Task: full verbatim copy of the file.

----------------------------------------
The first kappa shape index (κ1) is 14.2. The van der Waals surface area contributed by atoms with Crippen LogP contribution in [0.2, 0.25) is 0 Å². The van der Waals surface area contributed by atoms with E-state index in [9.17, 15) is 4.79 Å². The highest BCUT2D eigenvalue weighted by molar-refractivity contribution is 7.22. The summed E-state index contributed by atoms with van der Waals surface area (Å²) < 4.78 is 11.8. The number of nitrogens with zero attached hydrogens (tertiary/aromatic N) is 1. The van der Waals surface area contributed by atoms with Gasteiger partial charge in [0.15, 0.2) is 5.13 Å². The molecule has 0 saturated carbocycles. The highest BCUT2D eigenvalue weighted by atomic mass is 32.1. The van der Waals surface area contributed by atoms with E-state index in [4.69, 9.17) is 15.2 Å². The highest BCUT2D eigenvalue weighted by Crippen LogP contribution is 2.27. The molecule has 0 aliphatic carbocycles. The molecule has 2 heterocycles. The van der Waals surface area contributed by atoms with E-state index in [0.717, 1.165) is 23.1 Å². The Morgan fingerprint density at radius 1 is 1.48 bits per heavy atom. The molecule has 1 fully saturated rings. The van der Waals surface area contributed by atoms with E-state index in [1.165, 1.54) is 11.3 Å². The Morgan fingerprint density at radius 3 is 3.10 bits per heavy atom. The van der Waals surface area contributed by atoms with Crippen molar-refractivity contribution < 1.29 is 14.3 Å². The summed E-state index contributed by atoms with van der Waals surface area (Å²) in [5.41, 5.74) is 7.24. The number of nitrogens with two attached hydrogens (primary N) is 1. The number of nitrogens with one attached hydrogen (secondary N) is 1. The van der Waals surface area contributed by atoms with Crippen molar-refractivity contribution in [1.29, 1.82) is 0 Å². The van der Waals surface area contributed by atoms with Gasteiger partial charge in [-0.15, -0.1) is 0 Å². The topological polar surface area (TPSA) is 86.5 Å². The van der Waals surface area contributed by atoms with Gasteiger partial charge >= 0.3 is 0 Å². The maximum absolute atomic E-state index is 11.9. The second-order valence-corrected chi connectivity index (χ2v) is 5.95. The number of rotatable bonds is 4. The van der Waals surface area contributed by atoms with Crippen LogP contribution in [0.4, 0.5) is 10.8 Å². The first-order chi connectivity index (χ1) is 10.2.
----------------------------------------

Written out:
The first kappa shape index (κ1) is 14.2. The van der Waals surface area contributed by atoms with Crippen LogP contribution in [0.2, 0.25) is 0 Å². The van der Waals surface area contributed by atoms with E-state index in [9.17, 15) is 4.79 Å². The highest BCUT2D eigenvalue weighted by molar-refractivity contribution is 7.22. The summed E-state index contributed by atoms with van der Waals surface area (Å²) < 4.78 is 11.8. The number of nitrogens with zero attached hydrogens (tertiary/aromatic N) is 1. The van der Waals surface area contributed by atoms with Gasteiger partial charge in [0.15, 0.2) is 5.13 Å². The molecule has 0 saturated carbocycles. The highest BCUT2D eigenvalue weighted by atomic mass is 32.1. The van der Waals surface area contributed by atoms with E-state index in [4.69, 9.17) is 15.2 Å². The highest BCUT2D eigenvalue weighted by Crippen LogP contribution is 2.27. The molecule has 0 aliphatic carbocycles. The molecule has 2 heterocycles. The van der Waals surface area contributed by atoms with E-state index in [0.717, 1.165) is 23.1 Å². The Morgan fingerprint density at radius 1 is 1.48 bits per heavy atom. The molecule has 1 fully saturated rings. The van der Waals surface area contributed by atoms with E-state index in [1.165, 1.54) is 11.3 Å². The Morgan fingerprint density at radius 3 is 3.10 bits per heavy atom. The van der Waals surface area contributed by atoms with Crippen molar-refractivity contribution < 1.29 is 14.3 Å². The summed E-state index contributed by atoms with van der Waals surface area (Å²) in [5.41, 5.74) is 7.24. The number of nitrogens with two attached hydrogens (primary N) is 1. The number of nitrogens with one attached hydrogen (secondary N) is 1. The van der Waals surface area contributed by atoms with Crippen molar-refractivity contribution in [1.29, 1.82) is 0 Å². The van der Waals surface area contributed by atoms with Gasteiger partial charge in [-0.15, -0.1) is 0 Å². The topological polar surface area (TPSA) is 86.5 Å². The van der Waals surface area contributed by atoms with Gasteiger partial charge >= 0.3 is 0 Å². The maximum absolute atomic E-state index is 11.9. The second-order valence-corrected chi connectivity index (χ2v) is 5.95. The number of rotatable bonds is 4. The van der Waals surface area contributed by atoms with Crippen LogP contribution in [0.4, 0.5) is 10.8 Å². The first-order chi connectivity index (χ1) is 10.2.